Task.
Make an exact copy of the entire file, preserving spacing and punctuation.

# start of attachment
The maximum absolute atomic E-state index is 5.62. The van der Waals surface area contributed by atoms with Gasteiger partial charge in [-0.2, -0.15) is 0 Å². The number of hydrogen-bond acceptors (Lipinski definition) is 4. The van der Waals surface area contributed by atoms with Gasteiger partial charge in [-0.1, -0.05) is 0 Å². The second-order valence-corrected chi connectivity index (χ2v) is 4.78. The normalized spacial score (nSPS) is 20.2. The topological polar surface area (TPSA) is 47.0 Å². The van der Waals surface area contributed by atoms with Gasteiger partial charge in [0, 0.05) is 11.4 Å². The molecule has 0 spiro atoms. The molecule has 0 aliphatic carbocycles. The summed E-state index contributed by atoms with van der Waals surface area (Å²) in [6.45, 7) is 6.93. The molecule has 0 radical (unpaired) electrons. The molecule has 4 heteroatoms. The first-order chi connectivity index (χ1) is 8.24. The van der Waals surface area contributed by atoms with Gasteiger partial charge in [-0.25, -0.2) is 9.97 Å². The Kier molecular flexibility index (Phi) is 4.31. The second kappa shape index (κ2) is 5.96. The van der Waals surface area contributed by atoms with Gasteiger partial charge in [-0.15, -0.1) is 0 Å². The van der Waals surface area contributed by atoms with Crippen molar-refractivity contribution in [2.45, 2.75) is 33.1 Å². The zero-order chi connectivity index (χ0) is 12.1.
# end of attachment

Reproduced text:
The maximum absolute atomic E-state index is 5.62. The van der Waals surface area contributed by atoms with Gasteiger partial charge in [-0.2, -0.15) is 0 Å². The number of hydrogen-bond acceptors (Lipinski definition) is 4. The van der Waals surface area contributed by atoms with Gasteiger partial charge in [-0.1, -0.05) is 0 Å². The second-order valence-corrected chi connectivity index (χ2v) is 4.78. The normalized spacial score (nSPS) is 20.2. The topological polar surface area (TPSA) is 47.0 Å². The van der Waals surface area contributed by atoms with Gasteiger partial charge in [0, 0.05) is 11.4 Å². The molecule has 0 spiro atoms. The molecule has 0 aliphatic carbocycles. The summed E-state index contributed by atoms with van der Waals surface area (Å²) in [6.45, 7) is 6.93. The molecule has 0 radical (unpaired) electrons. The molecule has 4 heteroatoms. The first-order chi connectivity index (χ1) is 8.24. The van der Waals surface area contributed by atoms with Gasteiger partial charge in [-0.25, -0.2) is 9.97 Å². The Kier molecular flexibility index (Phi) is 4.31. The second kappa shape index (κ2) is 5.96. The van der Waals surface area contributed by atoms with Gasteiger partial charge in [-0.15, -0.1) is 0 Å². The van der Waals surface area contributed by atoms with Crippen molar-refractivity contribution in [2.45, 2.75) is 33.1 Å². The zero-order chi connectivity index (χ0) is 12.1.